A Chinese couple from Jiangxi province say they are excited about attending World Cup matches as they pose with a mascot in Moscow on Thursday. (Photo/Xinhua)
Office worker and soccer fan Fu Rong, 27, will start a relatively economical but complicated journey to the World Cup in Russia to realize her dream of watching her favorite star, Lionel Messi, and Argentina's storied team.
Fu, who works at a Beijing-based public relations company, will fly to Irkutsk, a city in Siberia, on Sunday, where she will take a 30-hour train trip to Novosibirsk, followed by another 25 hours on a train to Yekaterinburg.
"It will be my first time to see Argentina play a World Cup match in a stadium," she said.
"I wanted to watch Messi and Argentina four years ago at the Rio de Janeiro World Cup. But it's too far from China, and I could not afford the travel and accommodation cost then."
Fu may be alone on her trip, but she's unlikely to be lonely.
Some 60,000 Chinese fans are expected to visit Russia for the tournament, according to FIFA, soccer's international governing body. Of the 2,403,116 World Cup tickets released as of a week ago, more than 40,000 had been sold to Chinese fans, with the number expected to rise after the World Cup kicked off Thursday evening.
Six children from Danzhai, a poverty-stricken county in Guizhou province, have been invited to be flag bearers at the curtain-raising game between Russia and Saudi Arabia on Thursday.
The special envoy of President Xi Jinping, Vice-Premier Sun Chunlan, attended the opening ceremony on the invitation of the Russian government.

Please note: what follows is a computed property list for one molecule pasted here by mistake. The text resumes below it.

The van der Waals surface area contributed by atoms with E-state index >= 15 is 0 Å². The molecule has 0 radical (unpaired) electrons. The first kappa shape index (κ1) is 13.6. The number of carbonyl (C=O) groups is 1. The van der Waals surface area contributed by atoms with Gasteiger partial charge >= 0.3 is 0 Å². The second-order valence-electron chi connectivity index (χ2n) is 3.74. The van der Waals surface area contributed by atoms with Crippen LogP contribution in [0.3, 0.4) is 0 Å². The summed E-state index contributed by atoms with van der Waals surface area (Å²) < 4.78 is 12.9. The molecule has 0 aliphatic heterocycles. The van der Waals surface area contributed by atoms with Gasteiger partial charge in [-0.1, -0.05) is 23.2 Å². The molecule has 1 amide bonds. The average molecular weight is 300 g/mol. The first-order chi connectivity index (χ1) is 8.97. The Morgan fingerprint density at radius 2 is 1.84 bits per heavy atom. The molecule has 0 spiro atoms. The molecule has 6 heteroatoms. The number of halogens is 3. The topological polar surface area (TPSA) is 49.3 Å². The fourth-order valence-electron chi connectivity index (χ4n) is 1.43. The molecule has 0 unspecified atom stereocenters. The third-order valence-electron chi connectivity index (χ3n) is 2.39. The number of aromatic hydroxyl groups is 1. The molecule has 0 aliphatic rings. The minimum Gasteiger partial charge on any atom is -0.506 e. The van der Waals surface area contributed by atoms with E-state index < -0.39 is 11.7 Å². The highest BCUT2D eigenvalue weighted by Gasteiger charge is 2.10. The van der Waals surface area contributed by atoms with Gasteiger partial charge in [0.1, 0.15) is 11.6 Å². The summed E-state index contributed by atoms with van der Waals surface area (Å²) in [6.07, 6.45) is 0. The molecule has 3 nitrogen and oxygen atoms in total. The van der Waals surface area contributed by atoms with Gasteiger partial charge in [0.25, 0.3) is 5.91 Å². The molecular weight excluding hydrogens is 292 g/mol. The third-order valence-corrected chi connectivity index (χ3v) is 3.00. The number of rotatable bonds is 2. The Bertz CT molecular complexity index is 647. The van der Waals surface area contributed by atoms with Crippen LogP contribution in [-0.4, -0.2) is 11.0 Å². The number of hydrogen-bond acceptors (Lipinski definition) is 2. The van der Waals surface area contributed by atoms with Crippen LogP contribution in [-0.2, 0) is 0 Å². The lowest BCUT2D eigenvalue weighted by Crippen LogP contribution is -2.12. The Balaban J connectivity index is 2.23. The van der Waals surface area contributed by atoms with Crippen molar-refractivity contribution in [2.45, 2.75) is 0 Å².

Fu also will feel the presence of Chinese companies. Seven are sponsoring the soccer extravaganza as a way to step into the global market, compared with only one company four years ago in Brazil.
She will even be able to order crawfish, a popular Chinese snack－100,000 of the crustaceans are being sent to Russia from Hubei province as a treat for fans from around the world.
"Though the Chinese men's national soccer team failed to qualify for this year's event, the love for the sport is still there," said Zhu Hui from Ningbo, Zhejiang province, who will fly to Moscow next week to watch his favorite team, Brazil.
"Russia is our neighboring country, and this time lots of my friends will go there and watch some games. I can't imagine how many Chinese would have flown to Russia if our team had made it to the finals."
After its only World Cup appearance in 2002 in South Korea and Japan, Team China has been fighting to get back in. Xi, an avowed soccer fan, has expressed hope that China will host a World Cup and become a power in the sport.